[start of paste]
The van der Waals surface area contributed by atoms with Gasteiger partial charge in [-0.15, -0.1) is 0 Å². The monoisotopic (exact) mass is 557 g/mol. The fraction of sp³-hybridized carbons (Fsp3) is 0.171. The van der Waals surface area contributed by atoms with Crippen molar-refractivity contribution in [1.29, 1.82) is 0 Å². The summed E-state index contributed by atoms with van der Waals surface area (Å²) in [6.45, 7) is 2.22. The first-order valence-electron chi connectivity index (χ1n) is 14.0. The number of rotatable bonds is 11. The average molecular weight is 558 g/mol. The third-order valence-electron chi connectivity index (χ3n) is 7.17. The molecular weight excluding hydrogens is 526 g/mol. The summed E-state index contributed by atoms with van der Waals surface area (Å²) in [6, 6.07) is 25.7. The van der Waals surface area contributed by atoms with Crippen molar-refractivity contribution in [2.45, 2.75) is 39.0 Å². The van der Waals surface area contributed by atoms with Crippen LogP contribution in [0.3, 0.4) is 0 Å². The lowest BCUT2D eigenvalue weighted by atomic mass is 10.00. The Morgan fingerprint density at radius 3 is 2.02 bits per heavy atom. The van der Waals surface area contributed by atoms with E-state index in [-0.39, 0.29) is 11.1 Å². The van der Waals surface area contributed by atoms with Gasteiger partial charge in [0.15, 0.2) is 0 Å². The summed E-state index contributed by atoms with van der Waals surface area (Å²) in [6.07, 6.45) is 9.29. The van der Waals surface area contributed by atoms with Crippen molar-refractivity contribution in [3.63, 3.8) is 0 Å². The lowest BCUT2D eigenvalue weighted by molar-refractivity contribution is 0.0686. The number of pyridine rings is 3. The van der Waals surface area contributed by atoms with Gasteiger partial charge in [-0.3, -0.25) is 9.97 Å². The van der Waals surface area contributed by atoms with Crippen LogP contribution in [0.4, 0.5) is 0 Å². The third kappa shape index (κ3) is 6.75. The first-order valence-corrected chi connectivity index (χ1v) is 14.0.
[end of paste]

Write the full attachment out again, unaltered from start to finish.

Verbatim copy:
The van der Waals surface area contributed by atoms with Gasteiger partial charge in [-0.15, -0.1) is 0 Å². The monoisotopic (exact) mass is 557 g/mol. The fraction of sp³-hybridized carbons (Fsp3) is 0.171. The van der Waals surface area contributed by atoms with Crippen molar-refractivity contribution in [1.29, 1.82) is 0 Å². The summed E-state index contributed by atoms with van der Waals surface area (Å²) in [6.45, 7) is 2.22. The first-order valence-electron chi connectivity index (χ1n) is 14.0. The number of rotatable bonds is 11. The average molecular weight is 558 g/mol. The third-order valence-electron chi connectivity index (χ3n) is 7.17. The molecular weight excluding hydrogens is 526 g/mol. The summed E-state index contributed by atoms with van der Waals surface area (Å²) in [6, 6.07) is 25.7. The van der Waals surface area contributed by atoms with Crippen molar-refractivity contribution in [2.45, 2.75) is 39.0 Å². The van der Waals surface area contributed by atoms with Crippen LogP contribution in [0.3, 0.4) is 0 Å². The lowest BCUT2D eigenvalue weighted by atomic mass is 10.00. The Morgan fingerprint density at radius 3 is 2.02 bits per heavy atom. The van der Waals surface area contributed by atoms with E-state index in [-0.39, 0.29) is 11.1 Å². The van der Waals surface area contributed by atoms with Gasteiger partial charge in [0.15, 0.2) is 0 Å². The summed E-state index contributed by atoms with van der Waals surface area (Å²) in [6.07, 6.45) is 9.29. The van der Waals surface area contributed by atoms with Crippen molar-refractivity contribution in [3.63, 3.8) is 0 Å². The lowest BCUT2D eigenvalue weighted by molar-refractivity contribution is 0.0686. The number of pyridine rings is 3. The van der Waals surface area contributed by atoms with Gasteiger partial charge in [-0.3, -0.25) is 9.97 Å². The van der Waals surface area contributed by atoms with Crippen LogP contribution in [0.4, 0.5) is 0 Å². The third kappa shape index (κ3) is 6.75. The first-order valence-corrected chi connectivity index (χ1v) is 14.0.